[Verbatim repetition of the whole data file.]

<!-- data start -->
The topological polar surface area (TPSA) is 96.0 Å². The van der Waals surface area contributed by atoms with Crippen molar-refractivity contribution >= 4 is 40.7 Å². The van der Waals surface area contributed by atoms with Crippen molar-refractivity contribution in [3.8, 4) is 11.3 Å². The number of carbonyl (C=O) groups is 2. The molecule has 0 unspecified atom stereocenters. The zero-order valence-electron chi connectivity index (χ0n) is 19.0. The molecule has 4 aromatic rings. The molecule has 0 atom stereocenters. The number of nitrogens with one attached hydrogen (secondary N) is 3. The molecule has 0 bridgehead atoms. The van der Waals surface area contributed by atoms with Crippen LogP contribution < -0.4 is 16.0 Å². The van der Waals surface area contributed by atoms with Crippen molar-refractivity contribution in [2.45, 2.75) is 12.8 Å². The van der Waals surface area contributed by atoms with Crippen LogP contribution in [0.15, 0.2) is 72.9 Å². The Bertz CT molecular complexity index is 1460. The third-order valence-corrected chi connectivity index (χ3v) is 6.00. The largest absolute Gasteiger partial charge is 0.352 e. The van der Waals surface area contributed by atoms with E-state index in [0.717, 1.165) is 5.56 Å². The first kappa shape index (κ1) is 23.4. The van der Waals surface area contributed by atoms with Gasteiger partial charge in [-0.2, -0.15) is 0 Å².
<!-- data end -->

The topological polar surface area (TPSA) is 96.0 Å². The van der Waals surface area contributed by atoms with Crippen molar-refractivity contribution >= 4 is 40.7 Å². The van der Waals surface area contributed by atoms with Crippen molar-refractivity contribution in [3.8, 4) is 11.3 Å². The number of carbonyl (C=O) groups is 2. The molecule has 0 unspecified atom stereocenters. The zero-order valence-electron chi connectivity index (χ0n) is 19.0. The molecule has 4 aromatic rings. The molecule has 0 atom stereocenters. The number of nitrogens with one attached hydrogen (secondary N) is 3. The molecule has 0 bridgehead atoms. The van der Waals surface area contributed by atoms with Crippen LogP contribution < -0.4 is 16.0 Å². The van der Waals surface area contributed by atoms with Crippen molar-refractivity contribution in [2.45, 2.75) is 12.8 Å². The van der Waals surface area contributed by atoms with Crippen LogP contribution in [0.15, 0.2) is 72.9 Å². The Bertz CT molecular complexity index is 1460. The third-order valence-corrected chi connectivity index (χ3v) is 6.00. The largest absolute Gasteiger partial charge is 0.352 e. The van der Waals surface area contributed by atoms with E-state index in [0.717, 1.165) is 5.56 Å². The first kappa shape index (κ1) is 23.4. The van der Waals surface area contributed by atoms with Gasteiger partial charge in [-0.2, -0.15) is 0 Å².